Why do you practice Yoga? Is it for fitness, relaxation? Is it because your friends do it? Yoga is not something that we do in order to get something nor is it a fad to be attempted and abandoned when something new comes along. It is a practice for life. If you've been practicing and haven't noticed any changes beyond the physical, perhaps it's time to find a teacher who offers more than postural instruction.
Yoga is an ancient practice and science. What was discovered long ago by the ancient yogis was that there was more to life than what they could see. With each new level of consciousness reached, they sought more, they reached further. Today, may of us begin the practice with the physical (Hatha). To do Yoga we must apply the system of practices in a way that improves us beyond the physical. We must seek that which lies beyond what we can see.
My teacher and I were speaking about the dilution of Yoga that has occurred over the past decade or so. She said to me, "Imagine someone deciding to go to school to be a chef. On the first day, the teacher tells them to get out a knife and cutting board, eat a hot pepper and then go take a nap. This is what is happening in many Yoga classes: the instructor has been told that there are things we do in the practice, but they are not taught why, how or when they should be done."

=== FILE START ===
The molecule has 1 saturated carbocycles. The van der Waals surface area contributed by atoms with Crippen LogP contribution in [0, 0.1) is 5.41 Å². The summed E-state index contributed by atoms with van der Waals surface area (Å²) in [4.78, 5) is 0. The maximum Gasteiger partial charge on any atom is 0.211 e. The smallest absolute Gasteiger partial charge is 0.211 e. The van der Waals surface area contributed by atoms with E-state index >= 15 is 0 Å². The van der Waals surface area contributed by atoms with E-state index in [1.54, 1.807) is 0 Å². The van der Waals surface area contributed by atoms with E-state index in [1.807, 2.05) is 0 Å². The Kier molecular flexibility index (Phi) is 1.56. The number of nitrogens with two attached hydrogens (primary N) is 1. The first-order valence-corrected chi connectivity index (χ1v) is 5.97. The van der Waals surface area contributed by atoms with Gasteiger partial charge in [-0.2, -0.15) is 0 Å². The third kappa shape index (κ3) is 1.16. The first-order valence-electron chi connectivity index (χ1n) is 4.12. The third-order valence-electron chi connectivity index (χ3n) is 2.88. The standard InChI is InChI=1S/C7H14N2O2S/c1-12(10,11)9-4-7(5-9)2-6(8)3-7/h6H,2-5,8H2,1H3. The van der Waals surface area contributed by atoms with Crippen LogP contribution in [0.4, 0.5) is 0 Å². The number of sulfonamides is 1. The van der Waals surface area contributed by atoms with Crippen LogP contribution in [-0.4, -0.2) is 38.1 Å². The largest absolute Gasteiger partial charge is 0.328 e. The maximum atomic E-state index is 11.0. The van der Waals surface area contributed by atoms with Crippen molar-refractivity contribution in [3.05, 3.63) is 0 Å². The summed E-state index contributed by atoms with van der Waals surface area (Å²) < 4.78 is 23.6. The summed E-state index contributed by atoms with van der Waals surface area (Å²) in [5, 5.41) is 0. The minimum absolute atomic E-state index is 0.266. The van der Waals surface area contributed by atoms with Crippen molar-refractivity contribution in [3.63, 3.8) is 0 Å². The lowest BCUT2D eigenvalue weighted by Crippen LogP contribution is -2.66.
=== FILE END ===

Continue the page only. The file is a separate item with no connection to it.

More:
I couldn't agree more. With few exceptions, every class I have recently attended has included aspects of the practice applied inaccurately or in incorrect sequence. It felt just as my teacher had described: like I'd eaten a hot pepper and tried to go take a nap.
The practice of Yoga is complete; it addresses body, breath, energy, emotion and thought. Through fitness, we find strength and balance in our bodies which moves us beyond our limits; beyond our fears. Pranayama (directed breathing techniques) connect body, energy, emotions and thoughts. Through mindfulness practices we find an inner calm that we can draw upon even in the most stressful of situations. These practices develop individual awareness and connections with others. They help us to discover the bonds between all things in the universe.
In the ancient texts these practices are outlined specifically. They are described and prescribed specifically. The names, techniques as well as time and place are included. To ignore these explanations is to ignore the practice of Yoga.
Ask yourself "why?" Why are we doing this breathing practice? Why are we holding this mudra? Why does this sequence of postures include crow? If you don't know the answers ask your instructor or teacher. If they don't know the answers, then it's time to find someone who does.
Seek more than what you expect, more than what want. Dedicate yourself more fully to the practice and be open to the experiences that arrive on your path. Include the practices of Yoga in your life and your life is bound to change.